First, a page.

Mesozoic Era (251 to 65.5 MYA)
Around 220 MYA, the supercontinent Pangea broke apart and the North American continent began to move west and isolate itself. For much of this period the interior plains were covered by inland seas. During the Jurassic period, the Sundance Sea formed along the western coast of the North American continent and extended from northern Canada to the interior plains, covering parts of Wyoming, Montana, North Dakota, and South Dakota. Coquina and sandstone layers from marine deposition were deposited on top of rock layers from the Paleozoic Era. During the Cretaceous period, another inland sea called the Western Interior Seaway was formed. This body of water extended from present day Alaska to the Gulf of Mexico and covered almost all the interior plains west of the current boundary of the Mississippi River. Limestone-shale couplets as well as carbonate layers are commonly found in sedimentary deposits from this inland sea. Towards the end of this period, the inland seas began to drain due to uplift from the formation of the Rocky Mountains.
Cenozoic Era (65.5 MYA to Present Day)
The Laramide Orogeny event was when the western Cordillera was formed due to the flat-slab subduction of the Farallon Plate under the North American Plate. This created the frontal range of the Rockies from Montana through New Mexico. The outcrops seen at the surface of the Rockies are made up of sandstone, granite, and limestone; as well as metamorphic rocks uplifted from the Proterozoic Period. The interior plains have remained relatively flat during this period and recent sedimentation is from erosion of the newly formed Rocky Mountains as well as continued erosion from Appalachia. In general, Rocky Mountain sediment is deposited on the plains west of the Mississippi River and Appalachian sediment is deposited to the east of the Mississippi River.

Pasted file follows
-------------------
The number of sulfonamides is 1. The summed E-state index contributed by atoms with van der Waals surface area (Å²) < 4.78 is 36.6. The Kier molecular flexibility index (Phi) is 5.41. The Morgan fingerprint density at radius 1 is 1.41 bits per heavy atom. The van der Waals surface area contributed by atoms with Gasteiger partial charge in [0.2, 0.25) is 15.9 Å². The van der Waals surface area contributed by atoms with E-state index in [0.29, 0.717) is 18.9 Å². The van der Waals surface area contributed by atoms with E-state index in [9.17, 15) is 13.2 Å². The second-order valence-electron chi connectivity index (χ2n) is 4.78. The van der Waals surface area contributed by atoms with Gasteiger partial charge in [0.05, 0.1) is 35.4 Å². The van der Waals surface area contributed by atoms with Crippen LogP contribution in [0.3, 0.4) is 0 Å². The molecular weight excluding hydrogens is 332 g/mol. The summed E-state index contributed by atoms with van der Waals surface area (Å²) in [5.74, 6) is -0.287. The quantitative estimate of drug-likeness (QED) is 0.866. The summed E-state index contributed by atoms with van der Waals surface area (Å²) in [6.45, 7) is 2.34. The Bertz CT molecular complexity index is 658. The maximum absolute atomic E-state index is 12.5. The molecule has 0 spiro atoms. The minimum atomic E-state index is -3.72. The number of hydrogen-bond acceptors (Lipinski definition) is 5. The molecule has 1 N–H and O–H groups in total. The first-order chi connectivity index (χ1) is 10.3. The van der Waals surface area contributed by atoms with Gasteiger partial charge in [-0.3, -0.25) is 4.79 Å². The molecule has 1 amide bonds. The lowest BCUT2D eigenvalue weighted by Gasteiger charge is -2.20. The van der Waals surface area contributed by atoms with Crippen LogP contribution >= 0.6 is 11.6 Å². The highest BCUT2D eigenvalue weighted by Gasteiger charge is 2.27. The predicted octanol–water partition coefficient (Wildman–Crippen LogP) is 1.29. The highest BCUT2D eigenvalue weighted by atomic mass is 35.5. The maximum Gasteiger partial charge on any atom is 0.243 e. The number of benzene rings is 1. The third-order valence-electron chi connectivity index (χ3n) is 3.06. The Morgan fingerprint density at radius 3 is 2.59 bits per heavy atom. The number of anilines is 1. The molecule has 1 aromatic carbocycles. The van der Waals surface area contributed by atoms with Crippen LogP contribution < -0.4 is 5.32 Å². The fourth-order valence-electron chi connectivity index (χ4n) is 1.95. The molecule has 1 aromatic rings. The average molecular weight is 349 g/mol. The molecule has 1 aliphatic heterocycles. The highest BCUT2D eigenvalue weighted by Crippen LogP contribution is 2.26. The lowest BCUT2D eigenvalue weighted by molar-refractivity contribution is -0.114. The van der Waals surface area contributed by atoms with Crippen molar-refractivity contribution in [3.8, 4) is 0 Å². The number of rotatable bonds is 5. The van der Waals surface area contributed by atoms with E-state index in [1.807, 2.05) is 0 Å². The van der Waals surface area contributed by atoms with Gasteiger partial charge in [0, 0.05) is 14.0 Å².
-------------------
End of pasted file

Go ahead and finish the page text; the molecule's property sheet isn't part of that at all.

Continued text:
2.6 million years ago at the start of the Pleistocene Epoch, the Laurentide Ice Sheet began to spread southwards to cover North America down to the northern Great Plains on the western side of the Interior Plains and down into most of Minnesota and Wisconsin. The Laurentide Ice Sheet had a large influence on the morphology of the Interior Plains during the end of the Pleistocene. During retreat, the Laurentide scoured numerous pockets of sediment. Upon the plate’s melting, those pockets were filled, resulting in the kettle lakes. The Great Lakes and both Great Slave Lake and Great Bear Lake of Canada were formed by the Laurentide. During retreat, the Laurentide gouged and filled the glacial paleolake McConnell in northern Canada. As the region uplifted and rebounded isostatically from the mass of the ice sheet, paleolake McConnell was split into Great Slave Lake and Great Bear Lake. Great Slave Lake's basin formed under the 4-kilometer thick Keewatin Dome that today is the deepest lake in North America. A vast amount of smaller lakes were formed as well and serve an integral part of ethos in the surrounding regions. For example, Minnesota is often referred to as “the Land of 10,000 Lakes” due to the number and widespread recreational use of the state’s lakes.